All this would have happened over 3.5 billion years ago, so we can't expect any hard evidence to be around. Driessen and his co-workers therefore decided to reverse-engineer a microorganism with a mixed membrane. “This had been tried before,” he noted, “but these experiments resulted in bacteria with only very small amounts (<1%) of archaeal lipids.”
In the new study, the Groningen/Wageningen team brought this figure up to 30%.
“By boosting isoprenoid biosynthesis and heterologous expression of archaeal ether lipid biosynthesis genes, we obtained a viable E. coli strain of which the membranes contain archaeal lipids with the expected stereochemistry,” the PNAS article reported. “It has been found that the archaeal lipid biosynthesis enzymes are relatively promiscuous with respect to their glycerol phosphate backbone and that E. coli has the unexpected potential to generate glycerol-1-phosphate.”
These results were made possible by two key breakthroughs. First, the Groningen scientists discovered an enzyme that is crucial to the production of archaeal membrane lipids. “This takes three steps,” noted Driessen, “and before that only two of the enzymes involved were known.” Second, Wageningen scientists managed to increase the production of isoprenoids in the bacterium E. coli. Isoprenoids are a ubiquitous class of organic compounds that includes many natural flavors, colors, and fragrances.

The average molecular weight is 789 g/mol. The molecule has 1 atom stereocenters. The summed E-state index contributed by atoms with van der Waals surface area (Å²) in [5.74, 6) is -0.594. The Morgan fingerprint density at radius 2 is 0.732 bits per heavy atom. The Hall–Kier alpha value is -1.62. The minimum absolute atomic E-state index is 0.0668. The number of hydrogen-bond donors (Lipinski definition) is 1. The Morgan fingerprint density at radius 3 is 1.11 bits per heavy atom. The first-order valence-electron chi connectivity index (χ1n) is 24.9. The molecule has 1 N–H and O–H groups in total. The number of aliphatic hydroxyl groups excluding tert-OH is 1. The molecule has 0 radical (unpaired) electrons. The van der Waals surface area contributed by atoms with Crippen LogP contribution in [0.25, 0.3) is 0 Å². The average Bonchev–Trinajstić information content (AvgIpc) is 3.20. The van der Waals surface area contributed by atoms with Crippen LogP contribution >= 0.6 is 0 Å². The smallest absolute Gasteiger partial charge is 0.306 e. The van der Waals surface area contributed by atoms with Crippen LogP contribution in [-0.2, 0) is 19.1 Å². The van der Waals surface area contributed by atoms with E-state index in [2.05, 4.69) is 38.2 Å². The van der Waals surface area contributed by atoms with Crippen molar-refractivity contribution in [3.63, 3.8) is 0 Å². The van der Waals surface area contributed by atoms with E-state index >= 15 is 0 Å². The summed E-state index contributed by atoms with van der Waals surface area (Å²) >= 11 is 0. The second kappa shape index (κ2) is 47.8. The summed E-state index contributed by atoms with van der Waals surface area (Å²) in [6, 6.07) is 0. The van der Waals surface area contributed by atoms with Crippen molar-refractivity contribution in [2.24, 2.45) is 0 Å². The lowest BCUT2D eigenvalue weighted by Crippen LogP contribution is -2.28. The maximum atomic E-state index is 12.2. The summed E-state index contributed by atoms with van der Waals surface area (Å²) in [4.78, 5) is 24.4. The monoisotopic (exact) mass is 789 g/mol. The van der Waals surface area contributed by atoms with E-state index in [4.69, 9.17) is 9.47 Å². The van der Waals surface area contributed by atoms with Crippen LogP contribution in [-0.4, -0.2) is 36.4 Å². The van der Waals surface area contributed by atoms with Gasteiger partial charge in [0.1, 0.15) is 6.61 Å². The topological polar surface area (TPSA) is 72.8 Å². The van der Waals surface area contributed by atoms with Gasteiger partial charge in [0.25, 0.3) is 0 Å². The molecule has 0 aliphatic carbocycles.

Both discoveries were transferred to a normal E. coli bacterium, which was a major feat of genetic engineering. “And we didn't know if the end result would be a viable cell,” said Driessen. But in the end, after some fine tuning, a cell was created in which all phosphatidylglycerol, the lipids which form the basic bilayer of the bacterial membrane, was replaced by the archaeal equivalent (archaetidylglycerol).
“This bacterium grew at normal speed and was stable,” declared Driessen. “So this result does not support the hypothesis that a mixed membrane is inherently instable and could thus have created the lipid divide.”
Driessen noted that the archaeal enzymes for membrane lipid production are less specific in the reactions they catalyze than their bacterial equivalents. (They are described as being more “primordial” in the PNAS article.) So the evolution of enzyme specificity could have been a driver for the divide. There is of course one major caveat. The experiments were done in modern E. coli bacteria, which have evolved 3.5 billion years beyond the original split with the archaea.
“The robustness of these mixed cells surprised us,” Driessen admitted. “We expected more problems keeping them alive. After all, what we have engineered does amount to a new life form.” The engineered cells were more elongated than the original E. coli. And when the production of archaeal lipids was very high, growth slowed and the membrane developed lobular appendages.
Apart from the evolutionary implications, this discovery, Driessen suggested, could spawn new research: “For example, we could engineer a bacterial expression system for archaeal membrane proteins, such as those produced by hyperthermophiles that grow at extremely high temperatures and pressure.”